Citation
Letter from Charles E. Adams, President of Taco Bay Commercial Co., to Thomas J. Hammond, 27 February 1915

Material Information

Title:
Letter from Charles E. Adams, President of Taco Bay Commercial Co., to Thomas J. Hammond, 27 February 1915
Creator:
Adams, Charles E.
Publication Date:
Language:
English

Subjects

Subjects / Keywords:
Cuba ( fast )
Plantations ( fast )
Stockholders ( fast )
Sugar trade ( fast )
United States ( fast )
Plantaciones ( qlsp )
Accionistas ( bidex )
Industria azucarera ( abne )
Estados Unidos ( qlsp )
Genre:
commercial correspondence ( aat )

Notes

Biographical:
Taco Bay Commercial Company was an American-owned agricultural enterprise with extensive property holdings in Cuba from 1903 to 1920. The company had 21,000 acres of mostly cocoanut trees and cocoa plants with a small amount of sugar cane on its plantation near Baracoa in easternmost Oriente province. Its headquarters was in Boston with a major branch office in Jacksonville, Florida. The company was renamed Taco Bay Company following its sale in 1916 for $25,000. Initially, directors of the company viewed the land as a safe investment and neglected to manage the holdings adequately. This oversight manifested itself in low crop yields in the early years, poor on-site management, and ongoing boundary disputes resulting from inadequate surveying and difficulties with Cuban officials. At least 7,000 acres were in dispute in 1912 with an additional 5,000 to 6,000 possibly included. Ultimately, Taco Bay regained the disputed property. The company president and the property manager both were replaced at about the same time. The directors of Taco Bay Company conceded that they had neither the time nor the energy to oversee a plantation that continued to develop and increase in value. They sold the company to a group of investors in 1920 for $200,000 and the collection terminates at the point of the sale.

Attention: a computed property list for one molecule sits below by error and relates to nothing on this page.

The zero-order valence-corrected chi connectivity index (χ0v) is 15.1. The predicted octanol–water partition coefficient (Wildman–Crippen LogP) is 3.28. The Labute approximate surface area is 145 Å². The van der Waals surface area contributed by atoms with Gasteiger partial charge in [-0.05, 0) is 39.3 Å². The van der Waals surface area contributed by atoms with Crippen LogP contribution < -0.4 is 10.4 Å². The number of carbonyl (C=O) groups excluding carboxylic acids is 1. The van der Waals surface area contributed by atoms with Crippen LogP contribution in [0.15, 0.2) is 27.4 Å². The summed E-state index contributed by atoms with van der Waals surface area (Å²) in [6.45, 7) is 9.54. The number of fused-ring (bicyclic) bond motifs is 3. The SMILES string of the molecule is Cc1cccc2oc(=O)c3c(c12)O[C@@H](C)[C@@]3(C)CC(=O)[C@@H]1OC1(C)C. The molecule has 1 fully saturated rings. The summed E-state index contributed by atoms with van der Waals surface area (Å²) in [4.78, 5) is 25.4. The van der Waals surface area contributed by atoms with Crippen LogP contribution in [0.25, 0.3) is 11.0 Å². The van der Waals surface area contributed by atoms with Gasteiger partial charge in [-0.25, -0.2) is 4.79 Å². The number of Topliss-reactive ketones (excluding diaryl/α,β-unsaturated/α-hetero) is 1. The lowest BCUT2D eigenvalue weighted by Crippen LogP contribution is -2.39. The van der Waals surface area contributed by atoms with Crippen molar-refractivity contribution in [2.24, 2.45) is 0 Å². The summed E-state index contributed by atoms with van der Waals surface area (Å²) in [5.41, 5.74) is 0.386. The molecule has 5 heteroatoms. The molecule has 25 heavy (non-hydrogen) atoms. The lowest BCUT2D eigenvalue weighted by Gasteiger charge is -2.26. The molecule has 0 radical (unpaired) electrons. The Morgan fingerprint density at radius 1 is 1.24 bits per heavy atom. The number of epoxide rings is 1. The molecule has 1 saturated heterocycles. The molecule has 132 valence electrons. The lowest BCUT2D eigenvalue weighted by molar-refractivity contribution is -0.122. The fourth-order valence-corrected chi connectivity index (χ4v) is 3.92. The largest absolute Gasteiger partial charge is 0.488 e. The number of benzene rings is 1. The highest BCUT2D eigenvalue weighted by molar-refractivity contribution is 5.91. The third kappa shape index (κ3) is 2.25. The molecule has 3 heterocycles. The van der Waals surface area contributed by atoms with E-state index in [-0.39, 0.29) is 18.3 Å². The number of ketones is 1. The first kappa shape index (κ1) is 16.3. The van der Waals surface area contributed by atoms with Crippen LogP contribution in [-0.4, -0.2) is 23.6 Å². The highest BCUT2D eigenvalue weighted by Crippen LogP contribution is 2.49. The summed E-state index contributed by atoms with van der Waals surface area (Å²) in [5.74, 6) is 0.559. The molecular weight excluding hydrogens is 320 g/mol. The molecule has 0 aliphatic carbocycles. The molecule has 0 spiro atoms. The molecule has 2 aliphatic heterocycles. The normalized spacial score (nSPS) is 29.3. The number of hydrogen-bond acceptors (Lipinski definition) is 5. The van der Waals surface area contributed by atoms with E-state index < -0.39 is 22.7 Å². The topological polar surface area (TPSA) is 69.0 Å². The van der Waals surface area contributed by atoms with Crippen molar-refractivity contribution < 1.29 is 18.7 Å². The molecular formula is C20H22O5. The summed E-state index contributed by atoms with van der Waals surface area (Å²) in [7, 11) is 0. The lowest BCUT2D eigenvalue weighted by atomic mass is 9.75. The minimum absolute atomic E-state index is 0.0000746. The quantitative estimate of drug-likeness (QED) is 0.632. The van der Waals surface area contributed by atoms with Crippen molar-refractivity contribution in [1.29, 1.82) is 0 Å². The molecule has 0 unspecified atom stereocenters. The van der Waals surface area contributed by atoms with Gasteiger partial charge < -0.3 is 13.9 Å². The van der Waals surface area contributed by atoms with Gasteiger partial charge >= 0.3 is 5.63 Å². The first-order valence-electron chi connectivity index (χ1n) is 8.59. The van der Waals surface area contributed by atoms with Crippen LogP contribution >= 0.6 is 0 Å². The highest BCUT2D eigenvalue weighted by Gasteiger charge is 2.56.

Biographical:
La compañía Taco Bay Commercial Company fue una empresa agrícola norteamericana con extensas propiedades en Cuba durante los años de 1903 al 1920. Su plantación estaba ubicada cerca de Baracoa en la parte más oriental de la provincia. La compañía tenía 21,000 acres mayormente de cocoteras y plantas de cacao y en menor cantidad tenían caña de azúcar. Su oficina central se encontraba en Boston con una oficina importante en Jacksonville, Florida. En el 1916 la compañía fue vendida por $25,000 y fue renombrada como Taco Bay Company. Inicialmente, los directores de la compañía no administraron adecuadamente las propiedades porque consideraban que la tierra era una inversión segura. Durante los primeros años, este descuido se manifestó con bajos rendimientos de cultivos, la mala administración del sitio y las continuas disputas fronterizas que resultaron en inspecciones inadecuadas de las tierras y en problemas con funcionarios cubanos. Al menos 7,000 acres estaban en disputa durante el año 1912 con 5,000 a 6,000 acres adicionales. Finalmente, Taco Bay recuperó la propiedad en disputa. El presidente de la compañía y el gerente de la propiedad fueron reemplazados al mismo tiempo. El director de la compañía Taco Bay reconoció que ellos no tenían el tiempo ni las energías para supervisar una plantación que continuaba desarrollándose y aumentando su valor. En el 1920 vendieron la compañía a un grupo de inversionistas por $200,000. La colección abarca hasta el momento de la venta de la compañía.

Record Information

Source Institution:
University of Florida
Rights Management:
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Full Text

PLANTATIONS AT TACO BAY. SANTIAGO PROVINCE, CUBA.
OFFICE OF CABLE ADDRESS-TACO.
TACO BAY COMMERCIAL COMPANY, CODE, WESETBRN TNION.
68 ESSEX STREET, TELEPHONE 1270 OXFORD.




BOSTON, Feb. 27 1915












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Full Text
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